Everybody should learn about what the japanese in this country were put through during WW2, because I had no idea, Im 34yrs..and I didn't learn about this till recently and I think I stumbled upon a comment someone made from a video I watched on youtube.. unrelated to the subject, someone made a comment on internment camps..I was like huh? what the hell is that? we did what? So I started looking up for books on amazon about it and this is one I found. If your curious read this book, or want to know a dark part of our history, read this book.
Jaiarton
This is a great story about a dark time in America's history. Post Pearl Harbor, there was a scare across America of who was able to be trusted. Many families had come to America from Asia looking for a better life. Even though many of the children were full American citizens, the scare was too strong. We placed our own people in camps to make sure the country was safe. Many people lost their land, possessions, family members, and opportunities to move forward.
Ueledavi
Excellent book about true events experienced by Japanese Americans who were hard-working citizens. The paranoia and ignorance that came from U.S. citizens and the gov't cannot be forgotten or repeated. Japanese Americans were guilty by reason of race, and were considered as being enemy aliens. The Japanese people have a culture filled with integrity. strength, courage, and honor.
Burking
Even if one is aware of the internment of the American Japanese, I doubt that most people can form any real idea of what it was like without reading a personal chronicle like this. It is difficult to express how painful it is to read, and I already knew the basic story. Sure, now we know that it didn't turn into a second Holocaust, but the people in the camps didn't have that comforting foreknowledge. One needs to be reminded that although the intense portions of a tragedy may be long over with, the ramifications for the people who suffered through it can last all their lives, even for those who didn't lose everything that they had owned before the catastrophe.

Jeanne Wakatusi Houston also wrote a classic memoir: Farewell to Manzanar: A True Story of Japanese American Experience During and After the World War II Internment, and it is well worth reading both of the books for the similarities and differences between the two experiences. Houston was perhaps 8 or 10 years younger than Mary Matsuda, and her family dynamics were quite different, so they really complement one another. Being older, Mary Matsuda had to confront personally and directly issues that Jeanne Wakatusi Houston didn't, although of course her family members did. JWH tells us more about her life after the camps; MMG ends her books in 1945, with only an afterword summarizing the later lives of the Matsudas.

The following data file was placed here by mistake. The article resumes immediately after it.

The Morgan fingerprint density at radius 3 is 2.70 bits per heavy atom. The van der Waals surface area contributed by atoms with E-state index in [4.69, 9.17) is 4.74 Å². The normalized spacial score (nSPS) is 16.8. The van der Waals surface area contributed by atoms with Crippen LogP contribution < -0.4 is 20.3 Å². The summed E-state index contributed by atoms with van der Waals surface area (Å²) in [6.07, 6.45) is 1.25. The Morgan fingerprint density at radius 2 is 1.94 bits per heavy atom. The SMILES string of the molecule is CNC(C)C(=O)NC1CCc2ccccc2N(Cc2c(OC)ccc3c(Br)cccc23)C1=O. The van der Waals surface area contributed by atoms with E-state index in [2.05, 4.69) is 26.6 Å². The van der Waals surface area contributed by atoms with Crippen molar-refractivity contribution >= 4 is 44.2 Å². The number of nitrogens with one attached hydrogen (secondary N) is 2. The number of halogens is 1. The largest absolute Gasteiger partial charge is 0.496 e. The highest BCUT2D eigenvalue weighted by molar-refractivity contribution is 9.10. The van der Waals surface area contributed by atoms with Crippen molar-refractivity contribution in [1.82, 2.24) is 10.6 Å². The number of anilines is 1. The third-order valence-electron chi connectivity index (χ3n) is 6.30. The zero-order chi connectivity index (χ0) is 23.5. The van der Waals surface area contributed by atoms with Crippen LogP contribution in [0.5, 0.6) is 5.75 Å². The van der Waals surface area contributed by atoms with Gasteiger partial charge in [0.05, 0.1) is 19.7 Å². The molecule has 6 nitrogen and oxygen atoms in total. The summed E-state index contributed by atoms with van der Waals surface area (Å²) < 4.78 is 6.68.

I found the book very vivid. I could easily imagine how I would feel having to destroy so much family history, even being afraid to keep a set of dolls lest it add fuel to the anti-Japanese fervor. And I feel that I have some inkling of what it was like to live for years under constant strain, not knowing what would come next, or if it would ever end. I was close to crying at points, which is unusual for me. The Matsudas lived on Vashon Island in the Puget Sound, which should make the book all the more interesting to fans of Guterson's Snow Falling on Cedars: A Novel.

The book includes a bibliography, a glossary and numerous black-and-white photographs of the Matsudas and the camps.
I enjoy all the Manzanar (and other concentration camps) books and have many. Most of my childhood friends and their families were in these camps. Sad time in our history.
Looking Like the Enemy: My Story of Imprisonment in Japanese American Internment Camps download epub
Leaders & Notable People
Author: Mary Matsuda Gruenewald
ISBN: 0939165538
Category: Biographies & Memoris
Subcategory: Leaders & Notable People
Language: English
Publisher: NewSage Press; F First Paperback Edition Used edition (March 10, 2005)
Pages: 240 pages